How to Live As An Adult With Your Elderly Parent

When a parent lives with adult children

How do you handle housing, finances and logistics?

Once we decided Mom should move in with us, we had many financial and logistical details to work out.

  • Should we give her a room in the house with her own bathroom, or build and apartment for her attached to our house?
  • Should she help with housing expenses, and if so how much?
  • Would she eat all her meals with us?

How much privacy did she want, and how would the new living arrangements affect our family’s privacy?

After much discussion and prayer, we decided to build a one bedroom apartment with both of us contributing toward the building costs. The apartment has two doors leading to the driveway and back patio, and a kitchenette for Mom to cook her own meals. About four times a week we share a meal together in our kitchen or at a restaurant.

Mom delights in helping with meal preparations and paying her share of the restaurant bills and household expenses. To protect our privacy, she always calls before she comes over, even though we know she does her wash every Tuesday morning!

The key to any good family relationship is communication and honesty mixed in with “the fruit of the Spirit (which is love, joy, peace, patience, kindness, goodness, faithfulness, gentleness, and self-control” (Galatians 5:22). Remember to include your parent in family discussions, and when conflicts arise, remember that “An honest answer is like a kiss on the lips” (Proverbs 24:26)

How do you help them deal with their health issues?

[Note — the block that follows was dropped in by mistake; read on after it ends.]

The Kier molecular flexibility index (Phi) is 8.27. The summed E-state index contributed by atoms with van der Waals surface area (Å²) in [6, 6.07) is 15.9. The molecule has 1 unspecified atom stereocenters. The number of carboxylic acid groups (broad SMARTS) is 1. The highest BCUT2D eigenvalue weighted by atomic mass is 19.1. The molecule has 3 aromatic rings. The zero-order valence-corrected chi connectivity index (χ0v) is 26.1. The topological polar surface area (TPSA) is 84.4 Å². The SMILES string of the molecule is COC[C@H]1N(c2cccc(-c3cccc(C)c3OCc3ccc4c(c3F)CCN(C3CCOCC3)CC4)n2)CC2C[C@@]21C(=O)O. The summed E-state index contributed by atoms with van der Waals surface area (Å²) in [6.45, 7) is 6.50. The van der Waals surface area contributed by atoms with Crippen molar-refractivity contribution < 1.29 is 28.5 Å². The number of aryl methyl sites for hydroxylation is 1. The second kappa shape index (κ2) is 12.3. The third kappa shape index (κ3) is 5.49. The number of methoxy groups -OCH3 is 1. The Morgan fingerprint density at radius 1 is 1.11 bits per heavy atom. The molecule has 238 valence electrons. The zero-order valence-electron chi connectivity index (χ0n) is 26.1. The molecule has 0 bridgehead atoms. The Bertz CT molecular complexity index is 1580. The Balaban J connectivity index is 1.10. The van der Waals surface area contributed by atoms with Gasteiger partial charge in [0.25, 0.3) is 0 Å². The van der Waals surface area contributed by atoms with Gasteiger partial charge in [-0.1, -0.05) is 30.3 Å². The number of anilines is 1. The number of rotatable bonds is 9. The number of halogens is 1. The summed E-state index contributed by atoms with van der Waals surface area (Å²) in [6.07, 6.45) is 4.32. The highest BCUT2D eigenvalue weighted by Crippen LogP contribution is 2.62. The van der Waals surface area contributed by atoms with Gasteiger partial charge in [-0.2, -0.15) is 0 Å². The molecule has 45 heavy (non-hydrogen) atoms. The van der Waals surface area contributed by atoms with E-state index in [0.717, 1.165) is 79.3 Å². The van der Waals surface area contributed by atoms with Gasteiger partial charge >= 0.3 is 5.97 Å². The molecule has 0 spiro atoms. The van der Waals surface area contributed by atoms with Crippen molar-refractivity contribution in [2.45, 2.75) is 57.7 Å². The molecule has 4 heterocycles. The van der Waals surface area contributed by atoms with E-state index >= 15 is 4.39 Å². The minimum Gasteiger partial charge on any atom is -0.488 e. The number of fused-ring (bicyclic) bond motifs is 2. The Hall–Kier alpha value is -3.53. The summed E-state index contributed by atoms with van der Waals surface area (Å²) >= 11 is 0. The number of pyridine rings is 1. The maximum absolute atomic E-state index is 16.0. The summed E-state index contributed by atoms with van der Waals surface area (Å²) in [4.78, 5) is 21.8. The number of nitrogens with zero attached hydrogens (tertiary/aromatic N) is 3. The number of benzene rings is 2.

In recent years, Mom has experienced heart surgery, hearing and weight loss, arthritis, dental work, glaucoma, and cataract surgery, and other medical problems. She visits doctors all over town and spend some time in the hospital. Due to driving and hearing limitations, she requires my husband or me to accompany her to doctor visits. Fitting her visits into our schedules and helping her medical decisions and conditions can tax our emotions and our careers.

Fortunately, my husband works form home with a flexible schedule, so we take turns with the visits. To handle the emotional strain and Mom’s medical needs, we learned to trust God through prayer. “Pray continually; give thanks in all circumstances, for this is God’s will for you in Christ Jesus” (1 Thessalonians 4:17-18). Mom continually reminds us of her life verse in difficult times, “I can do all things through Christ who gives me strength” (Philippians 4:13 KJV).

How can your family have their own social lives and yet at times include your parent? How can you help your parent lead and active lifestyle?

When Mom first came to live with us in Texas , she was in a new town with no friends – just us. She was very lonely because she missed her husband and we had very busy lives. We quickly realized we needed to help her develop her own social life. With some encouragement, she joined a bridge club at the senior center and became a member of a small group of “empty nesters” as well as widows at our church.

Mom’s response

Living with my daughter and her family is a wonderful privilege, and I enjoy our times together. They make me feel needed and loved as a family member when they include me in their activities.

Until the last year or two, I also enjoyed my independence. Now my daughter wants me to drive less. I know she is concerned for my safety, so I am trying to deal with this.

To make it through the trials and lonely times in my life, I turn to God. He is always with me, through both good times and bad, every minute of every day. He comforts me (Psalm 23:4), gives me strength (Philippians 4:13), and will never leave me (Hebrews 13:5). “Rejoice in the Lord always. I will say it again: Rejoice!” (Philippians 4:4).

Extract from 2=1’s Legacy Magazine

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